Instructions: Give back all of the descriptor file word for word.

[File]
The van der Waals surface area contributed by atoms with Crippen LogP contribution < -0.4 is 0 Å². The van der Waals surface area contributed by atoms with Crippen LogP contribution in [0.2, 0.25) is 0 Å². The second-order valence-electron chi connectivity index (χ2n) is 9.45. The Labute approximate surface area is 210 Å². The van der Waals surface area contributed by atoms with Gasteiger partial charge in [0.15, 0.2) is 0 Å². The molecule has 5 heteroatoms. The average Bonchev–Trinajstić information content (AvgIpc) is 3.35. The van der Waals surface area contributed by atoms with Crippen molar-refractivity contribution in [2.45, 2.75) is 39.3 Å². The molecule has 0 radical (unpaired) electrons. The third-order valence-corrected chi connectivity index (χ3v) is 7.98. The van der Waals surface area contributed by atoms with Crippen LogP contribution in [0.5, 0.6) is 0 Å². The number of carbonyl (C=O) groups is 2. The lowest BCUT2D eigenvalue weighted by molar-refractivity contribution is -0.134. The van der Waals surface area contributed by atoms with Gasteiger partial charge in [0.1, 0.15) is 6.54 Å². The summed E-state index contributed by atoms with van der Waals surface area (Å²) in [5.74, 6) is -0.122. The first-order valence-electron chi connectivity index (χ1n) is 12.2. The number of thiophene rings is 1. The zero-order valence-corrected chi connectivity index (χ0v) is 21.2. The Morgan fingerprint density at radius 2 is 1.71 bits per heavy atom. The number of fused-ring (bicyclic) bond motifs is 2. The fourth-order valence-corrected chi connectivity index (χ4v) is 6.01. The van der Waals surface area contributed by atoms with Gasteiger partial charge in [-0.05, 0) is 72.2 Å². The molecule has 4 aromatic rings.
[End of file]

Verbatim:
The van der Waals surface area contributed by atoms with Crippen LogP contribution < -0.4 is 0 Å². The van der Waals surface area contributed by atoms with Crippen LogP contribution in [0.2, 0.25) is 0 Å². The second-order valence-electron chi connectivity index (χ2n) is 9.45. The Labute approximate surface area is 210 Å². The van der Waals surface area contributed by atoms with Gasteiger partial charge in [0.15, 0.2) is 0 Å². The molecule has 5 heteroatoms. The average Bonchev–Trinajstić information content (AvgIpc) is 3.35. The van der Waals surface area contributed by atoms with Crippen molar-refractivity contribution in [2.45, 2.75) is 39.3 Å². The molecule has 0 radical (unpaired) electrons. The third-order valence-corrected chi connectivity index (χ3v) is 7.98. The van der Waals surface area contributed by atoms with Crippen LogP contribution in [0.5, 0.6) is 0 Å². The number of carbonyl (C=O) groups is 2. The lowest BCUT2D eigenvalue weighted by molar-refractivity contribution is -0.134. The van der Waals surface area contributed by atoms with Gasteiger partial charge in [0.1, 0.15) is 6.54 Å². The summed E-state index contributed by atoms with van der Waals surface area (Å²) in [5.74, 6) is -0.122. The first-order valence-electron chi connectivity index (χ1n) is 12.2. The number of thiophene rings is 1. The zero-order valence-corrected chi connectivity index (χ0v) is 21.2. The Morgan fingerprint density at radius 2 is 1.71 bits per heavy atom. The number of fused-ring (bicyclic) bond motifs is 2. The fourth-order valence-corrected chi connectivity index (χ4v) is 6.01. The van der Waals surface area contributed by atoms with Gasteiger partial charge in [-0.05, 0) is 72.2 Å². The molecule has 4 aromatic rings.